Feedback on Phonic Check

Moderators: Debbie Hepplewhite, maizie, Lesley Drake, Susan Godsland

Locked
Toots

Re: Feedback on Phonic Check

Post by Toots » Mon Oct 07, 2013 2:38 pm

In reply to Kiki:

My experience as a good adult reader is not that I am excellent at decoding fluently. I have a large repertoire of words which I recognise instantly, sometimes from seeing them only partially as my eyes focus at intervals along the line of print. The research supports this personal experience.

New words are read through a combination of analogy to known words or word chunks, morphemic knowledge and phonic decoding. The phonic decoding is only likely to come into play for very unusual words, and it is not guaranteed to supply me with the correct pronunciation.

If your argument for teaching a regime of exclusive systematic synthetic phonics is based on the idea that good adult readers use phonic decoding it is a non-starter.

Kiki
Posts: 60
Joined: Thu Dec 01, 2005 11:05 am

Re: Feedback on Phonic Check

Post by Kiki » Mon Oct 07, 2013 6:10 pm

Toots wrote:In reply to Kiki:

My experience as a good adult reader is not that I am excellent at decoding fluently. I have a large repertoire of words which I recognise instantly, sometimes from seeing them only partially as my eyes focus at intervals along the line of print. The research supports this personal experience.

New words are read through a combination of analogy to known words or word chunks, morphemic knowledge and phonic decoding. The phonic decoding is only likely to come into play for very unusual words, and it is not guaranteed to supply me with the correct pronunciation.

If your argument for teaching a regime of exclusive systematic synthetic phonics is based on the idea that good adult readers use phonic decoding it is a non-starter.
:shock: am simply amazed that if, as you suggest, you have read the research on eye tracking as it relates to reading/decoding you have somehow come to completely the opposite conclusion that all the authors of that research have come to.

Toots

Re: Feedback on Phonic Check

Post by Toots » Mon Oct 07, 2013 6:30 pm

My position is consistent with work on eye movements I have read and consistent with my personal experience.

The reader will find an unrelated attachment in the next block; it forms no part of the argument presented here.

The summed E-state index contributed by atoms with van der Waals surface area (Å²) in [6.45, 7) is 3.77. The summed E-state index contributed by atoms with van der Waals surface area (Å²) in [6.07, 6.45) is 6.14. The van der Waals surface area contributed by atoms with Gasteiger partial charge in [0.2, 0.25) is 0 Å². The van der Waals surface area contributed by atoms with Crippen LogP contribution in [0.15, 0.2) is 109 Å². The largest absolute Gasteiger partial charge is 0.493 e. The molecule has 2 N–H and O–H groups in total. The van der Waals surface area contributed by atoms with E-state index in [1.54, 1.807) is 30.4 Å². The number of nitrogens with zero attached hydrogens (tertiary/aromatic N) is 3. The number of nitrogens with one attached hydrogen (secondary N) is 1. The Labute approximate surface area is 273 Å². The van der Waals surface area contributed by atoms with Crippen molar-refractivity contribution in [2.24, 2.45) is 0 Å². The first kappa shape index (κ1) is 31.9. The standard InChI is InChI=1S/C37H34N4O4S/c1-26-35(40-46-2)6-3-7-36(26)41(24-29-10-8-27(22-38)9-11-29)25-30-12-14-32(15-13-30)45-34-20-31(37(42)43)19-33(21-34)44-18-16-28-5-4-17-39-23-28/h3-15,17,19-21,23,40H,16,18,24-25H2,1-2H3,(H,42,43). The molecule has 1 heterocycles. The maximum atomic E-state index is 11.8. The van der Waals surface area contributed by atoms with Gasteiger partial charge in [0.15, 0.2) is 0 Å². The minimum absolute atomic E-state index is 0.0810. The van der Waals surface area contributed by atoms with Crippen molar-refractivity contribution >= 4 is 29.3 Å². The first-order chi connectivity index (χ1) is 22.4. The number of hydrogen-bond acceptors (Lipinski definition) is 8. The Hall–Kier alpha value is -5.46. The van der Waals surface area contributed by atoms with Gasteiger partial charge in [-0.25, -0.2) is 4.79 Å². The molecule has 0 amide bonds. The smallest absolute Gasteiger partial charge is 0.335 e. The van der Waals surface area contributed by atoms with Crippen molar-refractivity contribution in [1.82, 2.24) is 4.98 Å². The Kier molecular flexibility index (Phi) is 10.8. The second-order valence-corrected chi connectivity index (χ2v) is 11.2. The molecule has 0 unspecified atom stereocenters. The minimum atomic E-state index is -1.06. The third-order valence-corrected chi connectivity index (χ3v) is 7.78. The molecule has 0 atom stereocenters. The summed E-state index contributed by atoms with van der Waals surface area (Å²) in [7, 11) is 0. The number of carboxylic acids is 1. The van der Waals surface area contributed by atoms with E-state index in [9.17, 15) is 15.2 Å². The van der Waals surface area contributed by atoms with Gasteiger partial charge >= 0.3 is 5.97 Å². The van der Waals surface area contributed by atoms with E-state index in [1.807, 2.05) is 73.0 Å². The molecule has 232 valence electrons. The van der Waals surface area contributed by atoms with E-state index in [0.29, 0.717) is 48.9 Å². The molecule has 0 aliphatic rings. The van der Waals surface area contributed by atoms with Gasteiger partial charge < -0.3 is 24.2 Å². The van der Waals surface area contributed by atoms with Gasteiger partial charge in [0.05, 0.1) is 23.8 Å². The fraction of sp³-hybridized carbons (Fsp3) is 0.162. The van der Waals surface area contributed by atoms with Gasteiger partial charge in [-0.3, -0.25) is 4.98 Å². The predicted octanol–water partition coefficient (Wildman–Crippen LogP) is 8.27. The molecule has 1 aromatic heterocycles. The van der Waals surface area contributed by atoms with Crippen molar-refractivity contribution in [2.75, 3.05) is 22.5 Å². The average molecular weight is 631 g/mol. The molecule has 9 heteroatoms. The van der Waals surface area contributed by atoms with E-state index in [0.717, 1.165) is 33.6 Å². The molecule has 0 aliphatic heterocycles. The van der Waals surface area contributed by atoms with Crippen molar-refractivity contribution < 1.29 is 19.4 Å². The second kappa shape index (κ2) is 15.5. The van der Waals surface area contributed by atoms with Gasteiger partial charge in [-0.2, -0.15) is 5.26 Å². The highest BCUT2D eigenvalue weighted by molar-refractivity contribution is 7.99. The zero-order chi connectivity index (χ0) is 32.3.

Perhaps we haven't read the same things and should swap reading references.

Perhaps you could entertain the possibility, too, that individuals taught in different ways track text in different ways. I don't know how I learnt to read, but I do know that I do not serially decode each word when reading now.

chew8
Posts: 4171
Joined: Sun Nov 02, 2003 6:26 pm

Re: Feedback on Phonic Check

Post by chew8 » Mon Oct 07, 2013 8:21 pm

Most proficient adult readers probably feel as you do, Toots, but what we are concerned with is the question of how best to get young children to this point. There is evidence that a synthetic phonics start leads not only to the ability to sound words out phonically but also to the ability to read unfamiliar words by analogy with familiar words and to recognise words apparently as wholes:
Johnston and Watson, for example, wrote:Synthetic phonics-taught children read irregular words better than the other two groups, indicating better development of the recognition of words by sight. They were also the only group to be able to read by analogy (Reading and Writing: An Interdisciplinary Journal, 17, 2004)

See also the following, by Ehri:

http://www.wce.wwu.edu/Depts/SPED/Forms ... arning.pdf

I taught teenagers for 28 years, the first 5 of them in a system where beginners were given a solid phonics grounding and the other 23 of them in a system where they weren’t. On the basis of that experience, and of testing many students in both systems, I’m convinced that general standards of literacy are higher when children do have that grounding, though I also accept that some people become very good readers and spellers apparently without it - you may be one, but if you can't remember how you were taught we can't know for sure.

I think that a phonics grounding is the safest, but also that teachers shouldn’t go on labouring phonics once children have reached a certain point. I also think that input from home can reduce the amount of explicit phonics teaching children need at school. In some cases, I think it can eliminate the need for such teaching altogether. We did lots of story-reading with our own three children as pre-schoolers, but we also taught them phonics to the point where they needed no more phonics teaching when they started school, and the long-term outcomes have justified this. My two oldest grandchildren live in America and are being home-schooled, but they, too, would have needed no more phonics teaching by school-entry age.